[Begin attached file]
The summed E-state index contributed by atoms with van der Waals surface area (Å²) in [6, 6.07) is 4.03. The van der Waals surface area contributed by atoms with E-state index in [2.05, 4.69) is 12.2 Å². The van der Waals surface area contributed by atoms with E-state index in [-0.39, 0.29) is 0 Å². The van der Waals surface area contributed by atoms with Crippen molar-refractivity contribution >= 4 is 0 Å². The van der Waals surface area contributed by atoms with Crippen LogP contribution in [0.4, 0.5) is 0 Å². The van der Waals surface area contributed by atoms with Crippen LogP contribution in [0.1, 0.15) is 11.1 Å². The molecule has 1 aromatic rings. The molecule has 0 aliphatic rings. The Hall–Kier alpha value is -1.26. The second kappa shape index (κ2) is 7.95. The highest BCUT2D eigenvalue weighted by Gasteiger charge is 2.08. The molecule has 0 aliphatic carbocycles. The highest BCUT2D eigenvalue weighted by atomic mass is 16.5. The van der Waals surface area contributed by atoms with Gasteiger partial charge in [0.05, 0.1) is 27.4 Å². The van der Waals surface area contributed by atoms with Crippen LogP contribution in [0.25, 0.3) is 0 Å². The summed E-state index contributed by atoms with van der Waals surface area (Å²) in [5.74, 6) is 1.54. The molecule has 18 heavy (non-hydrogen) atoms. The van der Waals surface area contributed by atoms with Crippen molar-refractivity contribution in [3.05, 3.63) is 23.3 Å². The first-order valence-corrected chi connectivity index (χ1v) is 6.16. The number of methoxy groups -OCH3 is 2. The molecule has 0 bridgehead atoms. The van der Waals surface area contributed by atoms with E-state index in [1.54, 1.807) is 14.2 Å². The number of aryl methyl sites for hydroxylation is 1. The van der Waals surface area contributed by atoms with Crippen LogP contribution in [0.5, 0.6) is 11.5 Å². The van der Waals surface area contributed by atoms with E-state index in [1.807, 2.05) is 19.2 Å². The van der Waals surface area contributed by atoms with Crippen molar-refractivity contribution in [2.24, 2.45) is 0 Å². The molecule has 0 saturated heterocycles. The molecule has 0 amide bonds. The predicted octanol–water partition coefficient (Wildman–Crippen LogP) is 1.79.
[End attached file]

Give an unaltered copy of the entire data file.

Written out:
The summed E-state index contributed by atoms with van der Waals surface area (Å²) in [6, 6.07) is 4.03. The van der Waals surface area contributed by atoms with E-state index in [2.05, 4.69) is 12.2 Å². The van der Waals surface area contributed by atoms with E-state index in [-0.39, 0.29) is 0 Å². The van der Waals surface area contributed by atoms with Crippen molar-refractivity contribution >= 4 is 0 Å². The van der Waals surface area contributed by atoms with Crippen LogP contribution in [0.4, 0.5) is 0 Å². The van der Waals surface area contributed by atoms with Crippen LogP contribution in [0.1, 0.15) is 11.1 Å². The molecule has 1 aromatic rings. The molecule has 0 aliphatic rings. The Hall–Kier alpha value is -1.26. The second kappa shape index (κ2) is 7.95. The highest BCUT2D eigenvalue weighted by Gasteiger charge is 2.08. The molecule has 0 aliphatic carbocycles. The highest BCUT2D eigenvalue weighted by atomic mass is 16.5. The van der Waals surface area contributed by atoms with Gasteiger partial charge in [0.05, 0.1) is 27.4 Å². The van der Waals surface area contributed by atoms with Crippen LogP contribution in [0.25, 0.3) is 0 Å². The summed E-state index contributed by atoms with van der Waals surface area (Å²) in [5.74, 6) is 1.54. The molecule has 18 heavy (non-hydrogen) atoms. The van der Waals surface area contributed by atoms with Crippen molar-refractivity contribution in [3.05, 3.63) is 23.3 Å². The first-order valence-corrected chi connectivity index (χ1v) is 6.16. The number of methoxy groups -OCH3 is 2. The molecule has 0 bridgehead atoms. The van der Waals surface area contributed by atoms with E-state index in [1.54, 1.807) is 14.2 Å². The number of aryl methyl sites for hydroxylation is 1. The van der Waals surface area contributed by atoms with Crippen LogP contribution in [0.5, 0.6) is 11.5 Å². The van der Waals surface area contributed by atoms with E-state index in [1.807, 2.05) is 19.2 Å². The van der Waals surface area contributed by atoms with Crippen molar-refractivity contribution in [2.24, 2.45) is 0 Å². The molecule has 0 saturated heterocycles. The molecule has 0 amide bonds. The predicted octanol–water partition coefficient (Wildman–Crippen LogP) is 1.79.